Is Your Thyroid Affecting Your Heart Health?

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The thyroid is one of the most important glands in the body. What most people are not aware of is that problems with the thyroid can reverberate outward and cause issues in many other regions of the body, including the heart— even if your heart health is in good health in every other respect. A new Dutch study suggests that monitoring thyroid activity may hold the key to preventive heart care. Let’s explore what the facts are so you can educate yourself about the relationship between the heart and the thyroid.

 

What is the thyroid gland, anyway?

Many people have heard of medical conditions like hypothyroidism, but if you were to ask the average person on the street what the thyroid gland is, they’d probably struggle to give you an answer. It’s not that surprising— the thyroid isn’t exactly as universally known as say, the lungs or liver, but if you don’t know what they thyroid gland is and what it does, now is the time to learn, because it might be the most important gland in your body.

The thyroid is a butterfly-shaped gland at the bottom of your throat which makes up part of your body’s endocrine system. The purpose of this gland is to release hormones which regulate critical functions in other parts of the body. Essentially, the thyroid acts kind of like a clock in a computer that makes sure things happen in other parts of the system when they are supposed to happen. The hormones released by the thyroid regulate your breathing, heart pumping, body temperatures, menstrual cycle in women, central nervous system, peripheral nervous system, body weight and more.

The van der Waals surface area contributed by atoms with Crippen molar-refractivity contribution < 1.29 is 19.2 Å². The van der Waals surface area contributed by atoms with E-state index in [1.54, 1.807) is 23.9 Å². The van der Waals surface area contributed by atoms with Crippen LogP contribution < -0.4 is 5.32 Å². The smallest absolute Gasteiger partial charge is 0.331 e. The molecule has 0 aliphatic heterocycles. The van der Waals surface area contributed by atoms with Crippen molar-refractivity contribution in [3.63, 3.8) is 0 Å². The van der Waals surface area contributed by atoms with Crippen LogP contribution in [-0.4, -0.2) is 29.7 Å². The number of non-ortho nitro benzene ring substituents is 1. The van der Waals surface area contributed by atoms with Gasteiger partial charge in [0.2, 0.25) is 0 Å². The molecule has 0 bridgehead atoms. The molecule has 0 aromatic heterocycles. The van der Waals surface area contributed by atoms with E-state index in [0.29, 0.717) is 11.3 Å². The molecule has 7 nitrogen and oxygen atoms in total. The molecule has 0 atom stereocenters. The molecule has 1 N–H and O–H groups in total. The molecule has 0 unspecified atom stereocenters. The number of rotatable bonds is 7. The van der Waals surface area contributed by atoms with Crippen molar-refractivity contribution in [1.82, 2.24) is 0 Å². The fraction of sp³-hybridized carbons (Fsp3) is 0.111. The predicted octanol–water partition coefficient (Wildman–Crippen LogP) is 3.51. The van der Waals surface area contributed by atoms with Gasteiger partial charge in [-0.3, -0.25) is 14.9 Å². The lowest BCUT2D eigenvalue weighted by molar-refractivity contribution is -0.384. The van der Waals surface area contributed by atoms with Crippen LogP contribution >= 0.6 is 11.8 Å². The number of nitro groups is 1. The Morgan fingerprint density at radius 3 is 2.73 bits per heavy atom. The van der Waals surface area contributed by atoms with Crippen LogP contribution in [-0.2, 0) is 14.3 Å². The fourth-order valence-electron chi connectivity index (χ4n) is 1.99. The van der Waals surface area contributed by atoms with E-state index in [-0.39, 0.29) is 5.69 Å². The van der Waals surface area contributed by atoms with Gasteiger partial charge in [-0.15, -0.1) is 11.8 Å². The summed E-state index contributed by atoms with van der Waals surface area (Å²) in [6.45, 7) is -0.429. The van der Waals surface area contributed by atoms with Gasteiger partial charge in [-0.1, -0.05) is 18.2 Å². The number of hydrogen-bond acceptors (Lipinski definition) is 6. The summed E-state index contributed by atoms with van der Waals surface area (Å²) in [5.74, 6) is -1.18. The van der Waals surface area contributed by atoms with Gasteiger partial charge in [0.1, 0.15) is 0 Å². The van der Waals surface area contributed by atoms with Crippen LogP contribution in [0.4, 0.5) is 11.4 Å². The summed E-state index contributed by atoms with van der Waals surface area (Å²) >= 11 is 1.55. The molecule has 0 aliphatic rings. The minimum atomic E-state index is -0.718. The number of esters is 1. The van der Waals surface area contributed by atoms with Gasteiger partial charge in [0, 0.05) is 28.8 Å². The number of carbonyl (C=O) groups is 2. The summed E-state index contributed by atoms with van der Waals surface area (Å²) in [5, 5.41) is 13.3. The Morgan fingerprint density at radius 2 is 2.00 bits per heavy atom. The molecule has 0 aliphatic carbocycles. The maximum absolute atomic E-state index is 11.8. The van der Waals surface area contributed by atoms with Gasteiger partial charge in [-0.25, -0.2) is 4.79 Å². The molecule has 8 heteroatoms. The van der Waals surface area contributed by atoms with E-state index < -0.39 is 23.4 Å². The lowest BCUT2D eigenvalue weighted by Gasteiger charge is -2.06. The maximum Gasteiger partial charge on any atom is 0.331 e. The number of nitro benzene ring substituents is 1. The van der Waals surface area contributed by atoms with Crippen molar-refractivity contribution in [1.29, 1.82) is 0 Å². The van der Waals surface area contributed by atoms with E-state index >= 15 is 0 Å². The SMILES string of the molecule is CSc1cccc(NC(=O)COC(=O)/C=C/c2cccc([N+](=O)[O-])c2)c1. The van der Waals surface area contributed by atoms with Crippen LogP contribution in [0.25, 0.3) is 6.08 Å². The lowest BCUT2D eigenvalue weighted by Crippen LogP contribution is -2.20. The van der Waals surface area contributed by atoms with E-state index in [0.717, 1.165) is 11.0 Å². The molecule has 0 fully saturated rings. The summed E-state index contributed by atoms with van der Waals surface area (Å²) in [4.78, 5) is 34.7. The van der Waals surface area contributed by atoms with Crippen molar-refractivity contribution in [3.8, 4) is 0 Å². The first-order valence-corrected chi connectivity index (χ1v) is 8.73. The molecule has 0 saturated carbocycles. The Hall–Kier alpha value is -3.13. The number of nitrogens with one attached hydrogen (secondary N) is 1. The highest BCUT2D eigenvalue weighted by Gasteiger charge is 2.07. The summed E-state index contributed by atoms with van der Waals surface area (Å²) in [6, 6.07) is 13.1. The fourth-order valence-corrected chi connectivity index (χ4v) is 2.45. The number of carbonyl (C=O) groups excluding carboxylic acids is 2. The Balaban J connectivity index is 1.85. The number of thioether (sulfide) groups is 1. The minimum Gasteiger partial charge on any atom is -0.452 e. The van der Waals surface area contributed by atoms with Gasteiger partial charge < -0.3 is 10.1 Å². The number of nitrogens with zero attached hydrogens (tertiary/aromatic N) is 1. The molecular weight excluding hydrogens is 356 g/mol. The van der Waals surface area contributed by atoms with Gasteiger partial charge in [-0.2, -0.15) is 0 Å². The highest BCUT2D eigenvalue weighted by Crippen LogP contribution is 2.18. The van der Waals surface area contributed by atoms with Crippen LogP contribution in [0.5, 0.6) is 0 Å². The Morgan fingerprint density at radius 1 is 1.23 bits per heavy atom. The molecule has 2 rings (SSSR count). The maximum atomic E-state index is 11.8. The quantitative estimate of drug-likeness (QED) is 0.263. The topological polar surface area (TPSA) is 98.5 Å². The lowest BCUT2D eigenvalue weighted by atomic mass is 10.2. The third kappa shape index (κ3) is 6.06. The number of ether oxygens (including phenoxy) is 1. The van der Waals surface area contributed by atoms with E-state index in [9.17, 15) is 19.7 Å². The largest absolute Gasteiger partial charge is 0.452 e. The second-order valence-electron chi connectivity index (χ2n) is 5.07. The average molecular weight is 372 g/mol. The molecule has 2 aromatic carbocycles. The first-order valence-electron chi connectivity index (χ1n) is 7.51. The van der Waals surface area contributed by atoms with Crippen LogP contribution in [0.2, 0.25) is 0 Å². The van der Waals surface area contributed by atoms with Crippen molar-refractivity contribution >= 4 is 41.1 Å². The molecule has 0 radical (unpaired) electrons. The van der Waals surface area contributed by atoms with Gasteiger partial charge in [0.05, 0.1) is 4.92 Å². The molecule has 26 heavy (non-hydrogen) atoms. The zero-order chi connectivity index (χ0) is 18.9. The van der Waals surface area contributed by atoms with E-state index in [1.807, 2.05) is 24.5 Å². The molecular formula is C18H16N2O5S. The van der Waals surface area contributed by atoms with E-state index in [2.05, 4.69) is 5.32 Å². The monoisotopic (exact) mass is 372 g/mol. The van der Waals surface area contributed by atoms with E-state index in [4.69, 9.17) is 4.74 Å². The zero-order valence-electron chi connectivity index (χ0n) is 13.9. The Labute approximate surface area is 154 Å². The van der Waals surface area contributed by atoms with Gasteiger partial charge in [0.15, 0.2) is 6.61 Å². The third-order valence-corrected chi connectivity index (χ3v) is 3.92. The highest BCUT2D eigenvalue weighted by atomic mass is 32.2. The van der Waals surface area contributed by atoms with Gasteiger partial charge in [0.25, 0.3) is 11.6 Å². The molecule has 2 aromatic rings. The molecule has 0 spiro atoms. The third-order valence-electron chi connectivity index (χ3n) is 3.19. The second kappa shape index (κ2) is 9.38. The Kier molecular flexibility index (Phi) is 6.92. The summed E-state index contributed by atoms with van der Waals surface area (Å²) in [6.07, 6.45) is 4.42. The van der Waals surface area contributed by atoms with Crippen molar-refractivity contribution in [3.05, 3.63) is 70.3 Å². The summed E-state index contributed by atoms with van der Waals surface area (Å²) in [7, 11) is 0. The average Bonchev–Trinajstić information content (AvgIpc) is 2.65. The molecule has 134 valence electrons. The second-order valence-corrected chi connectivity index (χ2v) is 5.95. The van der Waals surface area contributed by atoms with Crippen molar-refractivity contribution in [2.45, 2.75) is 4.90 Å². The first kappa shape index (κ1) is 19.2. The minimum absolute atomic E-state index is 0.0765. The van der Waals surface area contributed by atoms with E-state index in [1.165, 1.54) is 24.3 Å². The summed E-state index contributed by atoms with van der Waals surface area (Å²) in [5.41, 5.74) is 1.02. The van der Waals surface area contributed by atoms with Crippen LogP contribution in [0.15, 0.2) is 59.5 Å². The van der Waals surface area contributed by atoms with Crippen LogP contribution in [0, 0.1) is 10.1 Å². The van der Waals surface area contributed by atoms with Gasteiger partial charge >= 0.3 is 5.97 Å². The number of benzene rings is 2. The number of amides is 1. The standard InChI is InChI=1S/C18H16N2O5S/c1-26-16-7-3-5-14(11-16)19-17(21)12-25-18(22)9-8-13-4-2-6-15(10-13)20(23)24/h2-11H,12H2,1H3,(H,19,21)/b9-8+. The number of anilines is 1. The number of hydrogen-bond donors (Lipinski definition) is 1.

The thyroid gland uses iodine obtained from dietary sources to produce two kinds of hormones: Triiodothyronine, or “T3” and Thyroxine, or “T4”. Excessive levels of T3 and T4 can lead to a condition known as hyperthyroidism, while levels too low can result in condition called hypothyroidism, each of which can lead to serious illness. It’s the high levels of a form of T4 called free thyroxine 4 which leads us to some recent heart-related findings.

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The Thyroid and the Heart

A new study conducted in the Netherlands suggests that middle-aged adults with high, as well as high-normal levels of free thyroxine 4, may have a much higher risk of serious heart disease than adults with lower levels.

Specifically, it appears that higher than average levels of free thyroxine 4 can increase the risk of hardening of the arteries, a serious cardiovascular condition known as atherosclerosis. When this happens, fat accumulates in certain places inside arties and begins to harden. This hardened fat (also called plaque) can begin to obstruct blood flow, and eventually cause a heart attack or stroke.

Its purpose is to release important hormones which regulate essential bodily functions. It would appear that high levels are free thyroxine 4 (in other words, an over active thyroid) are a direct indicator that someone is at risk of developing one of these cardiovascular diseases, but it’s not quite that simple.

 

READ ALSO: Can Brain Activity Really Predict Blood Pressure And Future Cardiovascular Health?

 

While the study does demonstrate an association between an overactive thyroid and heart disease, it does not prove a direct cause-effect relationship. More research needs to be done, but since it is already well established the elevated levels of T4 can cause hyperthyroidism, it is a good idea for those with the condition to do whatever they can to mitigate the negative effects of an overactive thyroid. This new research could, in time, prove to be a breakthrough in preventing heart disease and giving people living with thyroid problems the chance for healthier lives.

References:

www.medlineplus.gov

www.endocrineweb.com

www.endocrineweb.com